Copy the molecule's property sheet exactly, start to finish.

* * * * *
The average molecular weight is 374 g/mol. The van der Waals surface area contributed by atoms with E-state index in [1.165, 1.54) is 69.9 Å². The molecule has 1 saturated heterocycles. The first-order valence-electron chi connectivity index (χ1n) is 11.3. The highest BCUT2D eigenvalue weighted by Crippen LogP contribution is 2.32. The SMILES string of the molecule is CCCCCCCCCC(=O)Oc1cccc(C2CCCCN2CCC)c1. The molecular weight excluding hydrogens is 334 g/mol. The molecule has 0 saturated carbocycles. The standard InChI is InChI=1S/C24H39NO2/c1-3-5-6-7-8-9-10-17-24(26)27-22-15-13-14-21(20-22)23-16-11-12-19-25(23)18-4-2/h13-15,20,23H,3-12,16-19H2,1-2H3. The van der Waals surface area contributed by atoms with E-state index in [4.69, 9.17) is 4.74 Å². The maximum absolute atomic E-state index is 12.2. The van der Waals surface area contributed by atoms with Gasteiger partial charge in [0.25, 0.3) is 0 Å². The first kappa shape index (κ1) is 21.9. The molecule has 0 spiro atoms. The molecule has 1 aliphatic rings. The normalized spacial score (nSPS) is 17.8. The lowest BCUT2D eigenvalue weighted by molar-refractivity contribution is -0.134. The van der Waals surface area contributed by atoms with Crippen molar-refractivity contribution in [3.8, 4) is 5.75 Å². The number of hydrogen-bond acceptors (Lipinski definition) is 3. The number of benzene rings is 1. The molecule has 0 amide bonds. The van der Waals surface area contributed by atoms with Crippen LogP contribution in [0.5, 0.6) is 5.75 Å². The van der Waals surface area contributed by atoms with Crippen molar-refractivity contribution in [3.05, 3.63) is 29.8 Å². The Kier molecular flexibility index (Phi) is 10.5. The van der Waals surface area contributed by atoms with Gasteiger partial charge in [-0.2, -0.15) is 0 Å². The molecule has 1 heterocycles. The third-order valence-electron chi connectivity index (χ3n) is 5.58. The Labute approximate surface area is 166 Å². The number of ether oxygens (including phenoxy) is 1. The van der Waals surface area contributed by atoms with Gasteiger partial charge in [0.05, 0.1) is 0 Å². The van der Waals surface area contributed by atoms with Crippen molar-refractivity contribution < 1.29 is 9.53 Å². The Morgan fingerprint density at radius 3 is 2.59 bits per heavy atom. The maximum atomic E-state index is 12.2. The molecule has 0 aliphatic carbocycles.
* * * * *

The average molecular weight is 374 g/mol. The van der Waals surface area contributed by atoms with E-state index in [1.165, 1.54) is 69.9 Å². The molecule has 1 saturated heterocycles. The first-order valence-electron chi connectivity index (χ1n) is 11.3. The highest BCUT2D eigenvalue weighted by Crippen LogP contribution is 2.32. The SMILES string of the molecule is CCCCCCCCCC(=O)Oc1cccc(C2CCCCN2CCC)c1. The molecular weight excluding hydrogens is 334 g/mol. The molecule has 0 saturated carbocycles. The standard InChI is InChI=1S/C24H39NO2/c1-3-5-6-7-8-9-10-17-24(26)27-22-15-13-14-21(20-22)23-16-11-12-19-25(23)18-4-2/h13-15,20,23H,3-12,16-19H2,1-2H3. The van der Waals surface area contributed by atoms with E-state index in [4.69, 9.17) is 4.74 Å². The maximum absolute atomic E-state index is 12.2. The van der Waals surface area contributed by atoms with Gasteiger partial charge in [0.25, 0.3) is 0 Å². The first kappa shape index (κ1) is 21.9. The molecule has 0 spiro atoms. The molecule has 1 aliphatic rings. The normalized spacial score (nSPS) is 17.8. The lowest BCUT2D eigenvalue weighted by molar-refractivity contribution is -0.134. The van der Waals surface area contributed by atoms with Crippen molar-refractivity contribution in [3.8, 4) is 5.75 Å². The number of hydrogen-bond acceptors (Lipinski definition) is 3. The number of benzene rings is 1. The molecule has 0 amide bonds. The van der Waals surface area contributed by atoms with Crippen LogP contribution in [0.5, 0.6) is 5.75 Å². The van der Waals surface area contributed by atoms with Crippen molar-refractivity contribution in [3.05, 3.63) is 29.8 Å². The Kier molecular flexibility index (Phi) is 10.5. The van der Waals surface area contributed by atoms with Gasteiger partial charge in [-0.2, -0.15) is 0 Å². The molecule has 1 heterocycles. The third-order valence-electron chi connectivity index (χ3n) is 5.58. The Labute approximate surface area is 166 Å². The number of ether oxygens (including phenoxy) is 1. The van der Waals surface area contributed by atoms with Gasteiger partial charge in [0.05, 0.1) is 0 Å². The van der Waals surface area contributed by atoms with Crippen molar-refractivity contribution < 1.29 is 9.53 Å². The Morgan fingerprint density at radius 3 is 2.59 bits per heavy atom. The maximum atomic E-state index is 12.2. The molecule has 0 aliphatic carbocycles.